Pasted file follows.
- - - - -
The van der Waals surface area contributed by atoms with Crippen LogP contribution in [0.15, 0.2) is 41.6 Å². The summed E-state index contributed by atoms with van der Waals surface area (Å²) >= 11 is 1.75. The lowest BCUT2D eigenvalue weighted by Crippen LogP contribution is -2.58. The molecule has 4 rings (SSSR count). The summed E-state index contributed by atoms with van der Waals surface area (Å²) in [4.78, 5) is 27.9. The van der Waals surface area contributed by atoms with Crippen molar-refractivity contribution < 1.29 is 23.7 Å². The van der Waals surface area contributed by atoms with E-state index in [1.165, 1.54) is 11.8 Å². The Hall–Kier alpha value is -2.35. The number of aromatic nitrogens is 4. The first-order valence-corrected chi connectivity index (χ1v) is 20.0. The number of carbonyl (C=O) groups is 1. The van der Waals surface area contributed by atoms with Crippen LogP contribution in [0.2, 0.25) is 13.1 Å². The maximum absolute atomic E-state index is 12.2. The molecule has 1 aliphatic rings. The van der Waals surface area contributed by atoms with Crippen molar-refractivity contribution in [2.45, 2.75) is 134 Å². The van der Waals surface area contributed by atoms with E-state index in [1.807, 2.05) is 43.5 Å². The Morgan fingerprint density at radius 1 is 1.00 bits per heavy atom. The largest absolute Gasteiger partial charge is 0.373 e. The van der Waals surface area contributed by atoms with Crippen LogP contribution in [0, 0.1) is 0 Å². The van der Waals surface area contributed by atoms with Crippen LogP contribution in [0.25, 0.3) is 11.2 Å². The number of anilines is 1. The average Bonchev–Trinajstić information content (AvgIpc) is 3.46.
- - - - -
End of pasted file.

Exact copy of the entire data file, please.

The van der Waals surface area contributed by atoms with Crippen LogP contribution in [0.15, 0.2) is 41.6 Å². The summed E-state index contributed by atoms with van der Waals surface area (Å²) >= 11 is 1.75. The lowest BCUT2D eigenvalue weighted by Crippen LogP contribution is -2.58. The molecule has 4 rings (SSSR count). The summed E-state index contributed by atoms with van der Waals surface area (Å²) in [4.78, 5) is 27.9. The van der Waals surface area contributed by atoms with Crippen molar-refractivity contribution < 1.29 is 23.7 Å². The van der Waals surface area contributed by atoms with E-state index in [1.165, 1.54) is 11.8 Å². The Hall–Kier alpha value is -2.35. The number of aromatic nitrogens is 4. The first-order valence-corrected chi connectivity index (χ1v) is 20.0. The number of carbonyl (C=O) groups is 1. The van der Waals surface area contributed by atoms with Crippen LogP contribution in [0.2, 0.25) is 13.1 Å². The maximum absolute atomic E-state index is 12.2. The molecule has 1 aliphatic rings. The van der Waals surface area contributed by atoms with Crippen molar-refractivity contribution in [2.45, 2.75) is 134 Å². The van der Waals surface area contributed by atoms with E-state index in [1.807, 2.05) is 43.5 Å². The Morgan fingerprint density at radius 1 is 1.00 bits per heavy atom. The largest absolute Gasteiger partial charge is 0.373 e. The van der Waals surface area contributed by atoms with Crippen LogP contribution in [0, 0.1) is 0 Å². The van der Waals surface area contributed by atoms with Crippen LogP contribution in [0.25, 0.3) is 11.2 Å². The number of anilines is 1. The average Bonchev–Trinajstić information content (AvgIpc) is 3.46.